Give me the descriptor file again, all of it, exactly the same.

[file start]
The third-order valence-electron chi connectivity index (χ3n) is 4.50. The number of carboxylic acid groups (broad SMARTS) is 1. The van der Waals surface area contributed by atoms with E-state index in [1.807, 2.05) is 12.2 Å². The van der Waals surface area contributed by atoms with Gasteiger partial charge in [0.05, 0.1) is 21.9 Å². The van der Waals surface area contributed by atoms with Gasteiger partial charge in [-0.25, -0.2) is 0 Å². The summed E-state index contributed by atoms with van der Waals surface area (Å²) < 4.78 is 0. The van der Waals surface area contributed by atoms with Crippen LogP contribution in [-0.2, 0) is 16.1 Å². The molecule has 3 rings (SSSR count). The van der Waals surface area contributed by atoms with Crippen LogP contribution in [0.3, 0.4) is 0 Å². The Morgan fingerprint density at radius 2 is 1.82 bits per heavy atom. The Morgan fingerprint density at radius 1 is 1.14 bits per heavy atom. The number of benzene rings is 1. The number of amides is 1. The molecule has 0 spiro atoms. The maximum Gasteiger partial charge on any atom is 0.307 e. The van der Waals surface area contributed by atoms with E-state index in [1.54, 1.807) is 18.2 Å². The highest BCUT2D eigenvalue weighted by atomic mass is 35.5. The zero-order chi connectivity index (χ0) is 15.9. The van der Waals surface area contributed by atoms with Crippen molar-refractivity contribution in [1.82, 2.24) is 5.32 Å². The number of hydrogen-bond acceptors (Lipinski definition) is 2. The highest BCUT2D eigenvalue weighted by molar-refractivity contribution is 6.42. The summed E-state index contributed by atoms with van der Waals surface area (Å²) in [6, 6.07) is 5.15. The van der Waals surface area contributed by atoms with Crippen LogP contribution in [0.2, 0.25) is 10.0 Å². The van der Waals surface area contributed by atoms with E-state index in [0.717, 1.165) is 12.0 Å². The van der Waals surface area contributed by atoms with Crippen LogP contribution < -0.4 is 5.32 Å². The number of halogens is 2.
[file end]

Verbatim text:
The third-order valence-electron chi connectivity index (χ3n) is 4.50. The number of carboxylic acid groups (broad SMARTS) is 1. The van der Waals surface area contributed by atoms with E-state index in [1.807, 2.05) is 12.2 Å². The van der Waals surface area contributed by atoms with Gasteiger partial charge in [0.05, 0.1) is 21.9 Å². The van der Waals surface area contributed by atoms with Gasteiger partial charge in [-0.25, -0.2) is 0 Å². The summed E-state index contributed by atoms with van der Waals surface area (Å²) < 4.78 is 0. The van der Waals surface area contributed by atoms with Crippen LogP contribution in [-0.2, 0) is 16.1 Å². The molecule has 3 rings (SSSR count). The van der Waals surface area contributed by atoms with Crippen LogP contribution in [0.3, 0.4) is 0 Å². The Morgan fingerprint density at radius 2 is 1.82 bits per heavy atom. The Morgan fingerprint density at radius 1 is 1.14 bits per heavy atom. The number of benzene rings is 1. The number of amides is 1. The molecule has 0 spiro atoms. The maximum Gasteiger partial charge on any atom is 0.307 e. The van der Waals surface area contributed by atoms with E-state index in [1.54, 1.807) is 18.2 Å². The highest BCUT2D eigenvalue weighted by atomic mass is 35.5. The zero-order chi connectivity index (χ0) is 15.9. The van der Waals surface area contributed by atoms with Crippen molar-refractivity contribution in [1.82, 2.24) is 5.32 Å². The number of hydrogen-bond acceptors (Lipinski definition) is 2. The highest BCUT2D eigenvalue weighted by molar-refractivity contribution is 6.42. The summed E-state index contributed by atoms with van der Waals surface area (Å²) in [6, 6.07) is 5.15. The van der Waals surface area contributed by atoms with Crippen LogP contribution in [0.2, 0.25) is 10.0 Å². The van der Waals surface area contributed by atoms with E-state index in [0.717, 1.165) is 12.0 Å². The van der Waals surface area contributed by atoms with Crippen LogP contribution < -0.4 is 5.32 Å². The number of halogens is 2.